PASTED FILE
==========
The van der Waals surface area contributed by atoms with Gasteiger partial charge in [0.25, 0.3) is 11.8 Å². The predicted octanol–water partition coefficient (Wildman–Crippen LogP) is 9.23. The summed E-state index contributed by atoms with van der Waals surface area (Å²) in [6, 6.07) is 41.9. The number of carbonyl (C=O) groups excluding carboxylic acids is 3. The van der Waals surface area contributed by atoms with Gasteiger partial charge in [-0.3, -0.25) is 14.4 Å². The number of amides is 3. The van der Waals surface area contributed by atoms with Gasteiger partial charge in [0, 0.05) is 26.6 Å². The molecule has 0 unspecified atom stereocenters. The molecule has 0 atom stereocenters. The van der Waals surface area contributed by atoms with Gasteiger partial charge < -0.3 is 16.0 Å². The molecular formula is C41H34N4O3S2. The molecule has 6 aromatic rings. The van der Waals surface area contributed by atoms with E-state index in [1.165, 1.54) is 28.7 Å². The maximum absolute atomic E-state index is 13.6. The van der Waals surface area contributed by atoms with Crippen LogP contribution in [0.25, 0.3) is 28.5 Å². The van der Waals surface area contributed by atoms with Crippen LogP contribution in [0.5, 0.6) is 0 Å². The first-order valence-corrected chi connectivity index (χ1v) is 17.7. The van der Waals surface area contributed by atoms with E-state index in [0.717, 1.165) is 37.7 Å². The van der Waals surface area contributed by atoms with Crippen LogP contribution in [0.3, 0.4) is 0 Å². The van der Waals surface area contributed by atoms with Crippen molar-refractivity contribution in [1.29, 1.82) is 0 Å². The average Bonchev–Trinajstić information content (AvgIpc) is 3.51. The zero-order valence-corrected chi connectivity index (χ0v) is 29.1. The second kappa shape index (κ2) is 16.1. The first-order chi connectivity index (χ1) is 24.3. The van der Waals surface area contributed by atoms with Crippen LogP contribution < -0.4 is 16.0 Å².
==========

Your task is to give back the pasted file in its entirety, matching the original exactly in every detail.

The van der Waals surface area contributed by atoms with Gasteiger partial charge in [0.25, 0.3) is 11.8 Å². The predicted octanol–water partition coefficient (Wildman–Crippen LogP) is 9.23. The summed E-state index contributed by atoms with van der Waals surface area (Å²) in [6, 6.07) is 41.9. The number of carbonyl (C=O) groups excluding carboxylic acids is 3. The van der Waals surface area contributed by atoms with Gasteiger partial charge in [-0.3, -0.25) is 14.4 Å². The number of amides is 3. The van der Waals surface area contributed by atoms with Gasteiger partial charge in [0, 0.05) is 26.6 Å². The molecule has 0 unspecified atom stereocenters. The molecule has 0 atom stereocenters. The van der Waals surface area contributed by atoms with Gasteiger partial charge < -0.3 is 16.0 Å². The molecular formula is C41H34N4O3S2. The molecule has 6 aromatic rings. The van der Waals surface area contributed by atoms with E-state index in [1.165, 1.54) is 28.7 Å². The maximum absolute atomic E-state index is 13.6. The van der Waals surface area contributed by atoms with Crippen LogP contribution in [0.25, 0.3) is 28.5 Å². The van der Waals surface area contributed by atoms with Crippen LogP contribution in [0.5, 0.6) is 0 Å². The first-order valence-corrected chi connectivity index (χ1v) is 17.7. The van der Waals surface area contributed by atoms with E-state index in [0.717, 1.165) is 37.7 Å². The van der Waals surface area contributed by atoms with Crippen LogP contribution in [0.3, 0.4) is 0 Å². The van der Waals surface area contributed by atoms with Crippen molar-refractivity contribution in [1.29, 1.82) is 0 Å². The average Bonchev–Trinajstić information content (AvgIpc) is 3.51. The zero-order valence-corrected chi connectivity index (χ0v) is 29.1. The second kappa shape index (κ2) is 16.1. The first-order chi connectivity index (χ1) is 24.3. The van der Waals surface area contributed by atoms with Crippen LogP contribution < -0.4 is 16.0 Å².